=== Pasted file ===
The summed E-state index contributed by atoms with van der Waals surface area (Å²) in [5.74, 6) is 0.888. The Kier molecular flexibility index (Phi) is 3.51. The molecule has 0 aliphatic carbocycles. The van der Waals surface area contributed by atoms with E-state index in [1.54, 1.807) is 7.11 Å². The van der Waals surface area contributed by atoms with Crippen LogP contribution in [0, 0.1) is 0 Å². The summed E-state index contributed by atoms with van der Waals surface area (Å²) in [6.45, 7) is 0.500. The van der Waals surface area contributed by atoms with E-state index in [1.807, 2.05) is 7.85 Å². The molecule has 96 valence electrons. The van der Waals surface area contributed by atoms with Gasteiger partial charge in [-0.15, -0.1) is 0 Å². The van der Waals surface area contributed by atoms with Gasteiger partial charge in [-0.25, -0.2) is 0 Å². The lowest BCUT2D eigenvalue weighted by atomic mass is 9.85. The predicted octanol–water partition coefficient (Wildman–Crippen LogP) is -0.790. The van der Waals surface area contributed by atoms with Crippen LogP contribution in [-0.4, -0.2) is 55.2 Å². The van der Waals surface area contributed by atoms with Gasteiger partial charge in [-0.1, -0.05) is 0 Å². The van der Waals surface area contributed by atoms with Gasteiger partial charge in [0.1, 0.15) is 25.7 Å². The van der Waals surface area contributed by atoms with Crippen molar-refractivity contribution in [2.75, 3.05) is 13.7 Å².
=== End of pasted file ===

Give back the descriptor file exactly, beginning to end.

The summed E-state index contributed by atoms with van der Waals surface area (Å²) in [5.74, 6) is 0.888. The Kier molecular flexibility index (Phi) is 3.51. The molecule has 0 aliphatic carbocycles. The van der Waals surface area contributed by atoms with E-state index in [1.54, 1.807) is 7.11 Å². The van der Waals surface area contributed by atoms with Crippen LogP contribution in [0, 0.1) is 0 Å². The summed E-state index contributed by atoms with van der Waals surface area (Å²) in [6.45, 7) is 0.500. The van der Waals surface area contributed by atoms with E-state index in [1.807, 2.05) is 7.85 Å². The molecule has 96 valence electrons. The van der Waals surface area contributed by atoms with Gasteiger partial charge in [-0.15, -0.1) is 0 Å². The van der Waals surface area contributed by atoms with Gasteiger partial charge in [-0.25, -0.2) is 0 Å². The lowest BCUT2D eigenvalue weighted by atomic mass is 9.85. The predicted octanol–water partition coefficient (Wildman–Crippen LogP) is -0.790. The van der Waals surface area contributed by atoms with Crippen LogP contribution in [-0.4, -0.2) is 55.2 Å². The van der Waals surface area contributed by atoms with Gasteiger partial charge in [-0.1, -0.05) is 0 Å². The van der Waals surface area contributed by atoms with Gasteiger partial charge in [0.1, 0.15) is 25.7 Å². The van der Waals surface area contributed by atoms with Crippen molar-refractivity contribution in [2.75, 3.05) is 13.7 Å².